There are 25,000 children in the state’s foster care system that have been removed from violent and abusive households, and Bexar County alone has one of highest removal rates in the state. St. Jude’s Ranch for Children, a nonprofit foster care organization that primarily serves Bexar County, aims to find loving homes for the often traumatized children.
Approximately 60% of the children St. Jude’s Ranch serves have been physically abused, and 40% sexually abused. St. Jude’s Ranch provides children and young adults, 25 years and younger, either a foster family, a place to live at one of their two regional campuses, or the tools to live an independent life.
St. Jude’s Ranch opened its first office in San Antonio on Sept. 17 to compliment its Bulverde and New Braunfels campuses. The office serves as the support service center for its Community Foster Care and Adoption program, which recruits, licenses and trains foster families. In June of this year, St. Jude’s Ranch was granted a license to facilitate adoptions.
Texas Child Protective Services removed Virgil Romo, 19, from his home at the age of 14 because of his mother’s history of drug abuse. At the time of his removal, he was living with his mother at his aunt’s Southside home. Although Romo is of age to leave the foster care system, he opted to spend a few more years at his St. Jude’s Ranch foster home to save money for his future life. He’s a rare case, as most foster kids leave their homes when they turn 18 years old.
“So many kids are not ready to be on their own at 18,” said Erika Boyd, director of development at St. Jude’s Ranch.
Romo lives in Bulverde at one of St. Jude’s Ranch’s two Texas locations. The campus consists of five houses, divided by age and gender, where 38 children live as normally as their circumstances permit.
“Even though we’re in foster care we get the same responsibility as you would a normal child,” Romo said. “We still have chores and things to do like you would in a normal house. It feels like home to me.”
Staff is present at all times to drive the children to doctor’s appointments, the grocery store, the movie theater, and anywhere else, in reason, that the children request to go. The children attend public schools and St. Jude’s Ranch staff members try to provide them a “normal” childhood experience.
“Oftentimes there is this perception that foster homes warehouse kids with rows of bunk beds down a big room, and it is just not that environment at all,” Boyd said.
Each of the five homes are laid out like any house with a living room, dining room, and bedrooms. The children have their own bedrooms and are required to make their beds before leaving for school, tend to their own laundry, and complete their daily chores.
“We are teaching our kids real-world living skills,” Boyd said. “We are truly just trying to create a home environment.”
Teeny bopper posters cover the walls of some bedrooms, stuffed animal pyramids delicately balance on beds, and rooms are rearranged to the liking of each child, Boyd said.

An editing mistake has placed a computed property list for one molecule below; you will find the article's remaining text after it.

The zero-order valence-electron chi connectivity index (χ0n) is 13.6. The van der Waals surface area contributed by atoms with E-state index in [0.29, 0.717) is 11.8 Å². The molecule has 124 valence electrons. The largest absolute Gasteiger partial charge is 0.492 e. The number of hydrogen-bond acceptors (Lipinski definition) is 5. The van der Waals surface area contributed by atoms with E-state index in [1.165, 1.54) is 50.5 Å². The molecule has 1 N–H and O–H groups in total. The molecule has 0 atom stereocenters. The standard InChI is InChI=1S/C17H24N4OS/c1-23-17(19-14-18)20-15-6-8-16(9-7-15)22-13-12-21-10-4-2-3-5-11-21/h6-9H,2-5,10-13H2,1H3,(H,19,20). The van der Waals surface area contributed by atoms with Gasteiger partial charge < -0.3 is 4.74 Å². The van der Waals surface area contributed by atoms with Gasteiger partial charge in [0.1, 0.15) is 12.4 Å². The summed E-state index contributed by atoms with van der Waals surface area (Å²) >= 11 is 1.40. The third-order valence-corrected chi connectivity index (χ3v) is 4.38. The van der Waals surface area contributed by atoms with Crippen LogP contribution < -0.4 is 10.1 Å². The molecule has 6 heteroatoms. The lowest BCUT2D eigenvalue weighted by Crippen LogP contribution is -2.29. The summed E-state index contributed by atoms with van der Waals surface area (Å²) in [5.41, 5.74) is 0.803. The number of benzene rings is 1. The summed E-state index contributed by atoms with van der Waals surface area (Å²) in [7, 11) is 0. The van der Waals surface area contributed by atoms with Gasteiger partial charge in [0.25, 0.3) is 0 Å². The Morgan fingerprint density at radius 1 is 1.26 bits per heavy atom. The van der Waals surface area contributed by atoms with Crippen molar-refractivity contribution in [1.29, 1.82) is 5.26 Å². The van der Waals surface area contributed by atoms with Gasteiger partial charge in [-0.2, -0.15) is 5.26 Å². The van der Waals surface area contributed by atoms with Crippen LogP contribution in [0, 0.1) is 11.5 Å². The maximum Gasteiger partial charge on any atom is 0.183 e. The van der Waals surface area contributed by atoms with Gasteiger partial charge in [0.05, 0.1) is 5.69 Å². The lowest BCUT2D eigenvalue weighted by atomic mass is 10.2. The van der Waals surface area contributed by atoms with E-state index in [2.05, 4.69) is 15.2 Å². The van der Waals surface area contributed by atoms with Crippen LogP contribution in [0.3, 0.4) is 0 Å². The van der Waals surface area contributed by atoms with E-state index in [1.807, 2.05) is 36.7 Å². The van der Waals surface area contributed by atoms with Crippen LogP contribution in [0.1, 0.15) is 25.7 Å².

“This is their space, their room, their own everything,” Boyd said. “For a lot of kids that is everything in the world that they have.”
Romo graduated from Smithson Valley High School and now works full-time at Bill Miller Bar-B-Q to save money to buy a car and enroll in culinary classes at St. Philip’s College and then transfer to a university. Romo plans to stay at St. Jude’s Ranch for another year before renting an apartment in San Antonio.
“(St. Jude’s Ranch) has less drama than I had to deal with when I was living with my family,” he said. “Overall it’s helped me in the long run stay out of trouble and from getting into bad habits.”
Romo continues to see his mother about once a month.
The Department of Family and Protective Services (DFPS) named Romo the 2015 Foster Care Youth of the Year for Region 8 in Texas and asked him to serve as a Youth Leader during the 2016 Texas Teen Conference.
St. Jude’s Ranch’s second campus in New Braunfels serves 24 teen moms and their babies. The campus consists of one house in which each mother has her own room and shares a bathroom with a suitemate. St. Jude’s Ranch provides the mothers with parenting tools to “break the cycle” of foster care.
St. Jude’s Ranch serves about 150 children and families annually.
“There are so many more kids than there are homes,” Boyd said. “There are just not enough good places for the number of kids.”
St. Jude’s Ranch conducts monthly checkups, both announced and unannounced, on the families it oversees. Before placing a child in the care of a family, St. Jude’s Ranch issues background checks and home studies on the families.
“We try to ensure that they are fostering for the right reasons,” Boyd said. “That they have the heart to help children who need so much love, support, guidance, and that they are not in it with the motivation for income.”
As of 2013, the minimum daily amounts that a child-placing agency must reimburse its foster families in the State of Texas ranges from about $23 to $92, depending on the level of services the child needs. Click here for a complete list of rates.
“We want to make sure that the families we work with want to help children first and foremost and they have the means to provide for themselves and their families and the reimbursement they receive to care for children is truly a supplement to what they are already doing and providing for their family,” Boyd said.
The State of Texas funds about 70% of St. Jude’s Ranch’s services, and the remaining 30% comes from individual donations, grants and fundraising events.
“We often take for granted the environments that we’ve grown up in and the blessings that we’ve had,” Boyd said. “So many of our children have not had somebody who has loved them from the moment they were born.”
*Featured/top image: Virgil Romo, 19, lives at St. Jude’s Ranch for Children in Bulverde. Photo by Scott Ball.